Halifax activists speak out against racism in Ottawa

Halifax’s Black community rallies behind youth speaking up about a racial profiling incident in Ottawa

Kate Macdonald, Marcus James and Trayvone Clayton at the press conference at the George Dixon Community Centre. - THE OBJECTIVE NEWS AGENCY VIA TWITTER @THEOBJECTIVENS
The Objective News Agency via Twitter @theobjectiveNS
Kate Macdonald, Marcus James and Trayvone Clayton at the press conference at the George Dixon Community Centre.
A coalition of Black, human rights, labour and youth organizations held a press conference at the George Dixon Community Centre in Uniacke Square, Halifax today. Kate Macdonald, Marcus James and Trayvone Clayton spoke to their community and media about an incident of racial profiling that happened on Parliament Hill this past week.

Macdonald and Clayton were in Ottawa with Black leaders from across the country for the National Black Canadians Summit celebrating Black excellence and meeting with leaders “who had been through racism but got to where they are today,” says Clayton.

The incident took place after the summit and involved a security guard on Parliament Hill racially profiling the group Macdonald and Clayton were with. Macdonald, a local community educator and activist explains at the press conference that the guard referred to a group near them as “dark-skinned” in response to a complaint that had been sent to security.

Clayton had just started a media interview nearby when he heard the guard say “I’m not trying to be racist, but,” which stole his attention. The comments hurt Clayton and members of the group he was with. “It ruined my day,” he says. “The parliament building is a place for everyone in Canada. It’s not a place to create problems, it’s a place to solve problems.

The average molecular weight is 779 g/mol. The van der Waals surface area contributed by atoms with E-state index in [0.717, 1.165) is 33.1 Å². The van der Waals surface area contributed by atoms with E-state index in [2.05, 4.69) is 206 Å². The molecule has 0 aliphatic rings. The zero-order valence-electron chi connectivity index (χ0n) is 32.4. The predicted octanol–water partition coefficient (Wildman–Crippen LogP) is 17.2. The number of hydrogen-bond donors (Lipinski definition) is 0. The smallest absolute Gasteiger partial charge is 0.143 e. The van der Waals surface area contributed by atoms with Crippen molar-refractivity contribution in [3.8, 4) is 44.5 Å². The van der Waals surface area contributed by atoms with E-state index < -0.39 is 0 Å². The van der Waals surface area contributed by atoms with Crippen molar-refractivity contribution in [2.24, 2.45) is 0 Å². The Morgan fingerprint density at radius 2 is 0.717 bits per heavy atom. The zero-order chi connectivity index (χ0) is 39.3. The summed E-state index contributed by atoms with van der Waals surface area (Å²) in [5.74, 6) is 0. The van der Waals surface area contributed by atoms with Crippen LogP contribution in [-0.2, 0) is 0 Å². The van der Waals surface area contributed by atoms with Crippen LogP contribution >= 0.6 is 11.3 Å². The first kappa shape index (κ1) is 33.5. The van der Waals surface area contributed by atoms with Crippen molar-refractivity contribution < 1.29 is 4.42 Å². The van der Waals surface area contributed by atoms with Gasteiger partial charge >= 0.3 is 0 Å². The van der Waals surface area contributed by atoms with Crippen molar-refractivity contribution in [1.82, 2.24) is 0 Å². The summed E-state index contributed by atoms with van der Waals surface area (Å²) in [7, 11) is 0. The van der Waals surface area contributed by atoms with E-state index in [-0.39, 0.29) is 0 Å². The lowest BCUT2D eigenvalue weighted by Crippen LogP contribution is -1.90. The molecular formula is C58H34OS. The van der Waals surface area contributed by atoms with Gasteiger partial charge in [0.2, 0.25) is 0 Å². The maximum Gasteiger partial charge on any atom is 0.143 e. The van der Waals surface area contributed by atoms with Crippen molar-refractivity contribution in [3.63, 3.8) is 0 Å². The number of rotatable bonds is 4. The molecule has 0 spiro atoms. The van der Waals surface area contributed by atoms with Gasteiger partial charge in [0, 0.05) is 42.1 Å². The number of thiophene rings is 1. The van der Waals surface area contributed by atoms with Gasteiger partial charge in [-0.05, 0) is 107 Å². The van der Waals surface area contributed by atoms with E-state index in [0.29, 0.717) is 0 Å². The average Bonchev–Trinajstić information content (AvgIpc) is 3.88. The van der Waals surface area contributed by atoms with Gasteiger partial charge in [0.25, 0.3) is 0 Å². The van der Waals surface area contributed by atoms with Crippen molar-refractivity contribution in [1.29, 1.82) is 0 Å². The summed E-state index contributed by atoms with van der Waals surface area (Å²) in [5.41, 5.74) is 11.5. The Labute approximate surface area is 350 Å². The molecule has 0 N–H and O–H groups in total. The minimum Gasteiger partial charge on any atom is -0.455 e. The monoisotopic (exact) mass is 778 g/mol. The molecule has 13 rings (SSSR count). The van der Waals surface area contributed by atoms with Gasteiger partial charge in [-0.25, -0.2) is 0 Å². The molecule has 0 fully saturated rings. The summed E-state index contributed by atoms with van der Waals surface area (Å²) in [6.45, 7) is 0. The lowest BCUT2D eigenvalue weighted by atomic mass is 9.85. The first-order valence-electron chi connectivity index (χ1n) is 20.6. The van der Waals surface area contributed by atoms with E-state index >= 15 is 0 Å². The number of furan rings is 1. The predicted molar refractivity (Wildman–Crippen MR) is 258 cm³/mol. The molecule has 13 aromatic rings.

“I expected to be treated equally and fair. I was excited because I get to step in the most powerful building in Canada.”


Clayton and Macdonald are speaking out because they want things to change for themselves and the kids in their own community.

“It is for all of us who are here now. But it’s also for the generations that are to come that aren’t here yet,” says Macdonald. “Kick down a few of those doors. Blaze a few of those trails. And hopefully, things are easier for them. That’s how we’re here now, you know? Because people did that for me, people did that for us.”

Over 15 organizations supported Macdonald and Clayton in denouncing the incident and over 25 people stood with Macdonald and Clayton as they spoke at the press conference. “I’m very proud of the African Nova Scotian people and folks and community that stood with me, and sat with me, and said their piece and sang with me,” says Macdonald.

Andy Fillmore and Liberal MP Greg Fergus spoke about the incident in the House of Commons on Wednesday. There is currently an investigation to what happened underway, but Clayton says a piece of paper or a letter isn’t enough for him. He wants to meet with Prime Minister Trudeau face-to-face.

“It’s time for us to be heard. We need change and we need it fast,” says Clayton. “Canada is supposed to be a safe place, but yet people are still walking about here in 2019 uncomfortable. Not knowing what to do with their head on a swivel.”

About The Author

Caora McKenna

Caora is the City Editor at The Coast, where she writes about everything from city hall to police and housing issues. She’s been with The Coast since 2017, when she began as the publication’s Copy Editor.

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